Nobody… Anymore…


“Don’t cry.” She presses the doll tight to her chest and whispers, “It will be fine. Nobody will hurt you anymore.” She stands outside the burning house watching the firemen extinguish the remnants of the fire.

The policeman wraps her up in a blanket. “What’s your name?”


“How old are you, Annie?”

“I’m seven.”

“Do you live in this house?”

She nods.

“Was your mom in the house when the fire started?”

“No, she wasn’t there. Mom’s still at work.”

“So you were alone?” The policeman writes in his notebook.

“No, Bill was home.”

“Who is Bill?”

“He’s Mom’s boyfriend.”

“Can you tell me what happened?”

“Today or yesterday?”

The policeman looks puzzled. “Something happened yesterday?”

She nods.

“Tell me about yesterday.”

“Bill made Mimmy cry.”

“Is Mimmy your sister?”

“No.” The girl shakes her head and points at the doll, “This is Mimmy. And he made her cry.”

“What did he do? Did he hit you… or her?” The policeman frowns.

“No. Bill told me to come to his room. He took Mimmy and dropped her on the floor. Then he took off his pants and lay on the bed. He said, “Come here and sit on it.” I didn’t want to, but he made me. Then he said, “Don’t tell Mom.” I took Mimmy and went to my room. Mimmy cried all night. It hurt. It still hurts.”

The policeman keeps writing in his notebook, his fingers tremble slightly. “Did you tell your mom?”

The girl shakes her head. “No, he told me not to.”

The policeman nods. “Now, Annie, can you tell me what happened today?”

She nods. “Bill came home and called for me.”

“You were in your room?”

She nods. “I was with Mimmy. She was afraid.”

“Then what happened?”

“I took Mimmy and came downstairs. Bill took a beer from the fridge and told me to come to his room when he called for me. Mimmy and I waited in the kitchen. Mimmy cried.”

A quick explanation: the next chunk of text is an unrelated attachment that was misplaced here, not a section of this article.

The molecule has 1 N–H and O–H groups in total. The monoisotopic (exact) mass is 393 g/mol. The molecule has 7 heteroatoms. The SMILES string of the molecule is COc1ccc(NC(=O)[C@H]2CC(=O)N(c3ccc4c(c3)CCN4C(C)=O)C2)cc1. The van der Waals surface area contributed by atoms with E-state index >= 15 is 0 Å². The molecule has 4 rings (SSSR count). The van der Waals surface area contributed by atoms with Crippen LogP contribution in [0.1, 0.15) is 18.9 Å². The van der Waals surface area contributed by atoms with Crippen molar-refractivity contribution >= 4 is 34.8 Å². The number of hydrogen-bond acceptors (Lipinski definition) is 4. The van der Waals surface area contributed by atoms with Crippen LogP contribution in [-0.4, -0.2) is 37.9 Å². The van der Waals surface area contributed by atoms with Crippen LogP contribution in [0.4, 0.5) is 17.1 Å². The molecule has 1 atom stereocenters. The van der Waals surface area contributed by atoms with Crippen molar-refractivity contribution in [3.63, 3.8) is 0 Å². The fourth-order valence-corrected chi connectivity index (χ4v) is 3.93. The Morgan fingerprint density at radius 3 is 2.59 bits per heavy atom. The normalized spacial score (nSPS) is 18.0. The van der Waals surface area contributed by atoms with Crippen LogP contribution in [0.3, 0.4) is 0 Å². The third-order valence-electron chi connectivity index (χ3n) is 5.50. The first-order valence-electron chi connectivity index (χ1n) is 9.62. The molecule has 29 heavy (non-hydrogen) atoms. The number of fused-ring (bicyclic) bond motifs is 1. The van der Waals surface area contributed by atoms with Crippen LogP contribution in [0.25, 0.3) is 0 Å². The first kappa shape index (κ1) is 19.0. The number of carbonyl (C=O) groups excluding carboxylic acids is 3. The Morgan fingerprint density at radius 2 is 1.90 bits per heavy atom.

“Did he call for you?”

“No. Mimmy wanted to hide in my room, but Bill told me to wait for him in the kitchen so I had to stay there. I waited for a while. He didn’t call for me so I tiptoed upstairs to see what he was doing. He was sleeping. I went downstairs to the garage. I know where he keeps gasoline. I took the can and went back upstairs. I spilled gasoline in front of his door and then went back to the kitchen. I know where Mom hides cigarettes and a lighter. I took the lighter and went upstairs. When the fire started I took Mimmy and we left the house. Lucy ran away too.”

“Who is Lucy?”

“She’s my dog. She’s over there. She got scared when the firemen arrived. I’m not scared. I’m waiting for Mom.” The girl smiles at her doll. “And Mimmy is not crying anymore.”

21 thoughts on “Nobody… Anymore…”

  1. When the story started to unfold, I secretly hoped it was the little girl that burned the house down. Burn baby burn. If only we could all lock our abusers in a room and light a match. Does that make me sound twisted? All well. Great story. ~Dawn

  2. Joan, this was very well told. Such a difficult topic to write about, and you’ve done it so thoughtfully. I really loved how Annie’s emotions were all deflected to the doll, and she was protecting the hurt doll. There was so much packed into so few words. Really well done.

  3. That was heartbreaking, terrifying and very uncomfortable. You told it with such courage and clarity, so that I really felt for Annie – and really hoped she was going to do what she did. Too many children have to suffer this kind of thing.

    1. A while ago I read about an eight-year-old girl who married a 40-year-old man (in Yemen, if I’m not mistaken) and died of internal injuries the next day. Obviously, I couldn’t get rid of this image. It’s too disgusting and scary.

  4. This is such a difficult subject to tackle in fiction with sensitivity and brutality — and you’ve managed both. Well done.

  5. Your language felt so honest, Joan. I can tell you toiled very hard on this! Normally I’d mention a few favorite lines, but Annie’s story is so disturbing that my favorite thing about this story is that Annie is alive to tell it. Nice job!

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